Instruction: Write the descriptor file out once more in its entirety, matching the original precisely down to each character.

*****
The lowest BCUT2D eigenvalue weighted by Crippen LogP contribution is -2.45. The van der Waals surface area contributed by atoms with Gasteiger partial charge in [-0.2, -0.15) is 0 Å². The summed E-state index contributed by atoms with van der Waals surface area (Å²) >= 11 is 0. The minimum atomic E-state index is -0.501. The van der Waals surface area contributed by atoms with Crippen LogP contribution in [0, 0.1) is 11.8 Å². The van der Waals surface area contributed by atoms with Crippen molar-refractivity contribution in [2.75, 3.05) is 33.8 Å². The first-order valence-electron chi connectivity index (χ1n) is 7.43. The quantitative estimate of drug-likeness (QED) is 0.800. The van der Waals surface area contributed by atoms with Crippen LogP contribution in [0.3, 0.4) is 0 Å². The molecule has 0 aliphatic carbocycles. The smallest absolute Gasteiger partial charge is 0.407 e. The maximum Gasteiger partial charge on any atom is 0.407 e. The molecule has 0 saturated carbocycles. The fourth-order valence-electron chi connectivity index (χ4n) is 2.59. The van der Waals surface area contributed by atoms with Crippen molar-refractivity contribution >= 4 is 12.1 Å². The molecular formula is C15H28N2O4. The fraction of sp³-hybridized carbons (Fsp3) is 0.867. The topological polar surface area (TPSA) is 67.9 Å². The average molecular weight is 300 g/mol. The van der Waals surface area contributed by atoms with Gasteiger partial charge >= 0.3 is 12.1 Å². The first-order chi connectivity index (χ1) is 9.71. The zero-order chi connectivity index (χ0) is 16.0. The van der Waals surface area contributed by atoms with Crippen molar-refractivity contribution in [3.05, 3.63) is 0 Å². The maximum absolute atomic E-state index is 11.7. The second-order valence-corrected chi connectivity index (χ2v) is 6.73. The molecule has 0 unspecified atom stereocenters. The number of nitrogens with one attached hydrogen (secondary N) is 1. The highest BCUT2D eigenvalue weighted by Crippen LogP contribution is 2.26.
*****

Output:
The lowest BCUT2D eigenvalue weighted by Crippen LogP contribution is -2.45. The van der Waals surface area contributed by atoms with Gasteiger partial charge in [-0.2, -0.15) is 0 Å². The summed E-state index contributed by atoms with van der Waals surface area (Å²) >= 11 is 0. The minimum atomic E-state index is -0.501. The van der Waals surface area contributed by atoms with Crippen LogP contribution in [0, 0.1) is 11.8 Å². The van der Waals surface area contributed by atoms with Crippen molar-refractivity contribution in [2.75, 3.05) is 33.8 Å². The first-order valence-electron chi connectivity index (χ1n) is 7.43. The quantitative estimate of drug-likeness (QED) is 0.800. The van der Waals surface area contributed by atoms with Crippen LogP contribution in [0.3, 0.4) is 0 Å². The molecule has 0 aliphatic carbocycles. The smallest absolute Gasteiger partial charge is 0.407 e. The maximum Gasteiger partial charge on any atom is 0.407 e. The molecule has 0 saturated carbocycles. The fourth-order valence-electron chi connectivity index (χ4n) is 2.59. The van der Waals surface area contributed by atoms with Crippen molar-refractivity contribution >= 4 is 12.1 Å². The molecular formula is C15H28N2O4. The fraction of sp³-hybridized carbons (Fsp3) is 0.867. The topological polar surface area (TPSA) is 67.9 Å². The average molecular weight is 300 g/mol. The van der Waals surface area contributed by atoms with Gasteiger partial charge >= 0.3 is 12.1 Å². The first-order chi connectivity index (χ1) is 9.71. The zero-order chi connectivity index (χ0) is 16.0. The van der Waals surface area contributed by atoms with Crippen molar-refractivity contribution in [3.05, 3.63) is 0 Å². The maximum absolute atomic E-state index is 11.7. The second-order valence-corrected chi connectivity index (χ2v) is 6.73. The molecule has 0 unspecified atom stereocenters. The number of nitrogens with one attached hydrogen (secondary N) is 1. The highest BCUT2D eigenvalue weighted by Crippen LogP contribution is 2.26.